## Dependencies

Merge Sort here works in-place following a bottom-up strategy. Initially, it merges two sub-sequences of size one, since these are trivially sorted. Each adjacent sub-sequence (just a pair of elements initially) is merged/aggregated, into a sorted sequence containing both. It then recurses up until the entire sequence got merged.

## Steps

• 1. Pick the middle of the sequence.
• 2.a. Recurse on the left side.
• 2.b. Recurse on the right side.
• 3. Merge both sequences.

## Code

void MergeSort(Iterator begin, Iterator end)
{
const auto size = distance(begin, end);
if (size < 2)
return;

auto pivot = begin + (size / 2);

// Recursively break the vector into two pieces
MergeSort(begin, pivot);
MergeSort(pivot, end);

// Merge the two pieces
Merge(begin, pivot, end);
}

## Reminder

The in-place version of an Aggregate/Merge has a time complexity of:

• O(n/2) ~ O(n) in best case here (m = n/2)
• O(n2/2) ~ O(n2) in worst case here (m = n/2)
• The space complexity of O(1) in all case

#### Master Theorem for Divide and Conquer Recurrences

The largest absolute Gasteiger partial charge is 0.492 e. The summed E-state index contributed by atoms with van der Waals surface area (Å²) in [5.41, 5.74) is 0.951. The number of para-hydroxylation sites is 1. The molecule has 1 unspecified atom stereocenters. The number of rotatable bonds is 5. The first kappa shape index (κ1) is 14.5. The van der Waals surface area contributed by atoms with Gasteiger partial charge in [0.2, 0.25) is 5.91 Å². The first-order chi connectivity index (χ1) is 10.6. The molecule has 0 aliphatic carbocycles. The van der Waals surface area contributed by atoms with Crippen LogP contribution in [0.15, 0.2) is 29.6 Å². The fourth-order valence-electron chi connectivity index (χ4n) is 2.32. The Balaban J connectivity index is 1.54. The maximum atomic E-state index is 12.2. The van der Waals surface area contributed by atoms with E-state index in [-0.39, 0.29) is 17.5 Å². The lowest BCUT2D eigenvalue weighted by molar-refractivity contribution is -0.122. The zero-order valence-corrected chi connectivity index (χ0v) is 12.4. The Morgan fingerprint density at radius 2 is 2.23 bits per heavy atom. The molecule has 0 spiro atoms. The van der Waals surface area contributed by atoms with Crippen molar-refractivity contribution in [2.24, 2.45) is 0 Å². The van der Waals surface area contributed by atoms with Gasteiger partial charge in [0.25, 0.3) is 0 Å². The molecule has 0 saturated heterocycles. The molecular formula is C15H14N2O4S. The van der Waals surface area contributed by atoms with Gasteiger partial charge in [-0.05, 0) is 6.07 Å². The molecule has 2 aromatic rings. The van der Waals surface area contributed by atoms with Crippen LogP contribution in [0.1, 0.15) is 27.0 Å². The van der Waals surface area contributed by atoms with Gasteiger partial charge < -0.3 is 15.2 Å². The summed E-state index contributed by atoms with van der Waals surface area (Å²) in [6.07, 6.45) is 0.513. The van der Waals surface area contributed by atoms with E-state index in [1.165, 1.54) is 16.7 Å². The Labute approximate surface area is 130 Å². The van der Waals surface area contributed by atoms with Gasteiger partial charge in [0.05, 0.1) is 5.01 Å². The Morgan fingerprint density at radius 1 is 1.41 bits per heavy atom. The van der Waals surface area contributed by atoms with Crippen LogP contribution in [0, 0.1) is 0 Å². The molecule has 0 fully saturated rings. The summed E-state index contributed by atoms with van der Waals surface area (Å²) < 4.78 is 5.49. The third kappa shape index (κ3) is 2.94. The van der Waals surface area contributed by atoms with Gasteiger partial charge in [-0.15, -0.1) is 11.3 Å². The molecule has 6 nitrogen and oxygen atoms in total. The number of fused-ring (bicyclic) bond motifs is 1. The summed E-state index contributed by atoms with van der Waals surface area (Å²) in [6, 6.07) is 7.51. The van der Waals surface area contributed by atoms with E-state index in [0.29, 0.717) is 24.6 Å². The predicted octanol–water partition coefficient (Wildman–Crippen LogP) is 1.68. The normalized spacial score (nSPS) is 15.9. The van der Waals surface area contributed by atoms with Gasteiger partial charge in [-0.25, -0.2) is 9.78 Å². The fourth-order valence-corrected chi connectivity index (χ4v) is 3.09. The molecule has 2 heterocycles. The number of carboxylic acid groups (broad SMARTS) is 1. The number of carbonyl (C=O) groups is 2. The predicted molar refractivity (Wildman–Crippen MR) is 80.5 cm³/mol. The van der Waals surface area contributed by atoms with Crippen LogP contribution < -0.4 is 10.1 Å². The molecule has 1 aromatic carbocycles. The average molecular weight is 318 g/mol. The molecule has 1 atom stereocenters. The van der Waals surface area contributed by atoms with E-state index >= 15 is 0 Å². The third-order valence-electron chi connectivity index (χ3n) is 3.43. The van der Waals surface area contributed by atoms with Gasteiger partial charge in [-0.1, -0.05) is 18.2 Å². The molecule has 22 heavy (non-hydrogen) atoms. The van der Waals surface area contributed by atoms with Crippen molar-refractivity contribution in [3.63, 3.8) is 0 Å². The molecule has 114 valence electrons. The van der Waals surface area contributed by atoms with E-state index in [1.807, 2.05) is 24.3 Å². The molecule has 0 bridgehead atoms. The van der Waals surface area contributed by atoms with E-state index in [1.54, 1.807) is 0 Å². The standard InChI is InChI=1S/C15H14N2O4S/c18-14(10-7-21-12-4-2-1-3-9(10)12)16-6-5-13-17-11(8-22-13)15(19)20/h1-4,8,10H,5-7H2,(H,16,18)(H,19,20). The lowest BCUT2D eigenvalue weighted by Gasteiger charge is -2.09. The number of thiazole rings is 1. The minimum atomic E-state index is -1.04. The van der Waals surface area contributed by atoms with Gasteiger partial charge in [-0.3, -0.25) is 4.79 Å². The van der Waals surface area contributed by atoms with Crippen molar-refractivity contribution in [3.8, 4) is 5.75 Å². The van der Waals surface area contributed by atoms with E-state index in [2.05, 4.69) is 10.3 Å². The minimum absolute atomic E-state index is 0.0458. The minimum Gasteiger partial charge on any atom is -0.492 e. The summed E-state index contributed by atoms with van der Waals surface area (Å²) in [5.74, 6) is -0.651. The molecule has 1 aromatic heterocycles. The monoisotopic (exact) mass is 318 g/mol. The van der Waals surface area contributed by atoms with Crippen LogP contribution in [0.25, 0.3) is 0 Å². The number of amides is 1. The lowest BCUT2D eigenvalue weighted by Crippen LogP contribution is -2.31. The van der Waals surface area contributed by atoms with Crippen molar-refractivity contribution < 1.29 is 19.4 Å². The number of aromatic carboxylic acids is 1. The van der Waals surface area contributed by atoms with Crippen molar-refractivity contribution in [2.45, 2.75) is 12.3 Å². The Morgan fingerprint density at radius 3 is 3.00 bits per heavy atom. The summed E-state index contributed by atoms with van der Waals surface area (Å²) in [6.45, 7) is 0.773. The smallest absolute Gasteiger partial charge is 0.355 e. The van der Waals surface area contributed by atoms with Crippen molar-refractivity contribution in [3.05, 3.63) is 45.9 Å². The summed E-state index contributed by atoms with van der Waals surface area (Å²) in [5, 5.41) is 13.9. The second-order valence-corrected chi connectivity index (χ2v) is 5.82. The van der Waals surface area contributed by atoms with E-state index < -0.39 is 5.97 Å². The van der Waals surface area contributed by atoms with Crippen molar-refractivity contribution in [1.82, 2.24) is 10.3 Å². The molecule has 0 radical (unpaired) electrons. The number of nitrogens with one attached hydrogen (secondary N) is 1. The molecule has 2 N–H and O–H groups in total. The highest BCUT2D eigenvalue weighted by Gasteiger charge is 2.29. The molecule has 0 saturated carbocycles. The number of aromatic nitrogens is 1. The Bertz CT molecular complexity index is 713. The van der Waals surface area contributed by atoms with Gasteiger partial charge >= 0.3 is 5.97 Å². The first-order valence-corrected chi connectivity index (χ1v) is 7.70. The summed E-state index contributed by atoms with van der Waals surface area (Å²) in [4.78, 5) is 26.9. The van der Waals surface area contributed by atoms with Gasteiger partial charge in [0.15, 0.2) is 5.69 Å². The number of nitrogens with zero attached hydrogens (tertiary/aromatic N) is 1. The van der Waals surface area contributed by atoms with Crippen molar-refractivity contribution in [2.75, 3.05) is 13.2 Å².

$$T(n) = O(n) + 2T(\frac{n}{2}) \quad-->\quad O(n log n)$$

## Time

### Best

The best configuration occurs when all elements are already sorted or nearly sorted.
This means that each Merge/Aggregation will behave as an O(n) algorithm. Thus, let us put this into a recurrence relation: $$T(n) = O(n) + T(\frac{n}{2}) + T(\frac{n}{2})$$ $$T(n) = O(n) + 2T(\frac{n}{2})$$ Using the master theorem for divide-and-conquer recurrences: O(n log n).

### Average / Worst

The worst case O(n2) occurs when all elements of the first sequence are higher than all elements of the second one during mergings (cf. aggregate in place).
Putting this into a recurrence relation: $$T(n) = O(n) + T(\frac{n^2}{2}) + T(\frac{n^2}{2})$$ $$T(n) = O(n) + 2T(\frac{n^2}{2})$$

Using the master theorem for divide-and-conquer recurrences: O(n2).

## Space

As a reminder:
- In-place aggregation requires O(1) space.
- Recursions are made one after on other. This is called tail recursion, meaning the right operates after the left has finished recursion. It implies that the right computation does not add to the left computation call stack.

In this case, the notion of "in-place" can be relaxed to mean "taking logarithmic stack space", which is the amount of space required by the call stack usage.

## Parallelization

Due to it being a bottom-up divide and conquer algorithm the work can be easily split up and worked on using different threads, a beneficial trait for high performance systems with large amounts of data.

The parallelism process is as simple as forking both merge sort recursion and joining both at the merge/aggregate process:
void MergeSort(Iterator begin, Iterator end)
{
const auto size = distance(begin, end);
if (size < 2)
return;

// Fork both sequence
auto pivot = (begin + end) / 2;
}